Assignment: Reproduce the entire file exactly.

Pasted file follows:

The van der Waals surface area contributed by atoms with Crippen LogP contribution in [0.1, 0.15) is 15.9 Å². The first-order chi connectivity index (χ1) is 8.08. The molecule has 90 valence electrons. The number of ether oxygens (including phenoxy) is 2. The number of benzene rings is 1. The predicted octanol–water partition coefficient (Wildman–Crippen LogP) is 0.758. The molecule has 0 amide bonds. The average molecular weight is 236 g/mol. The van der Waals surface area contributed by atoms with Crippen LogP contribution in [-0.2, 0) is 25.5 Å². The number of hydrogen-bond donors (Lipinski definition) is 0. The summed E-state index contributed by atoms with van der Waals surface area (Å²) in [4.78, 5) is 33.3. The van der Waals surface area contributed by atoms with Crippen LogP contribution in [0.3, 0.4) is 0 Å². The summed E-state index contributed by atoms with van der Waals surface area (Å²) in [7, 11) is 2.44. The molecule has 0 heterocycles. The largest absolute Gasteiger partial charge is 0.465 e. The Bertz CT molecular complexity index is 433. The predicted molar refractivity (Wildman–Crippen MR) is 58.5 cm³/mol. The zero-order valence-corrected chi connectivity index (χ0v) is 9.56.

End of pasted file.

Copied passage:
The van der Waals surface area contributed by atoms with Crippen LogP contribution in [0.1, 0.15) is 15.9 Å². The first-order chi connectivity index (χ1) is 8.08. The molecule has 90 valence electrons. The number of ether oxygens (including phenoxy) is 2. The number of benzene rings is 1. The predicted octanol–water partition coefficient (Wildman–Crippen LogP) is 0.758. The molecule has 0 amide bonds. The average molecular weight is 236 g/mol. The van der Waals surface area contributed by atoms with Crippen LogP contribution in [-0.2, 0) is 25.5 Å². The number of hydrogen-bond donors (Lipinski definition) is 0. The summed E-state index contributed by atoms with van der Waals surface area (Å²) in [4.78, 5) is 33.3. The van der Waals surface area contributed by atoms with Crippen LogP contribution in [0.3, 0.4) is 0 Å². The summed E-state index contributed by atoms with van der Waals surface area (Å²) in [7, 11) is 2.44. The molecule has 0 heterocycles. The largest absolute Gasteiger partial charge is 0.465 e. The Bertz CT molecular complexity index is 433. The predicted molar refractivity (Wildman–Crippen MR) is 58.5 cm³/mol. The zero-order valence-corrected chi connectivity index (χ0v) is 9.56.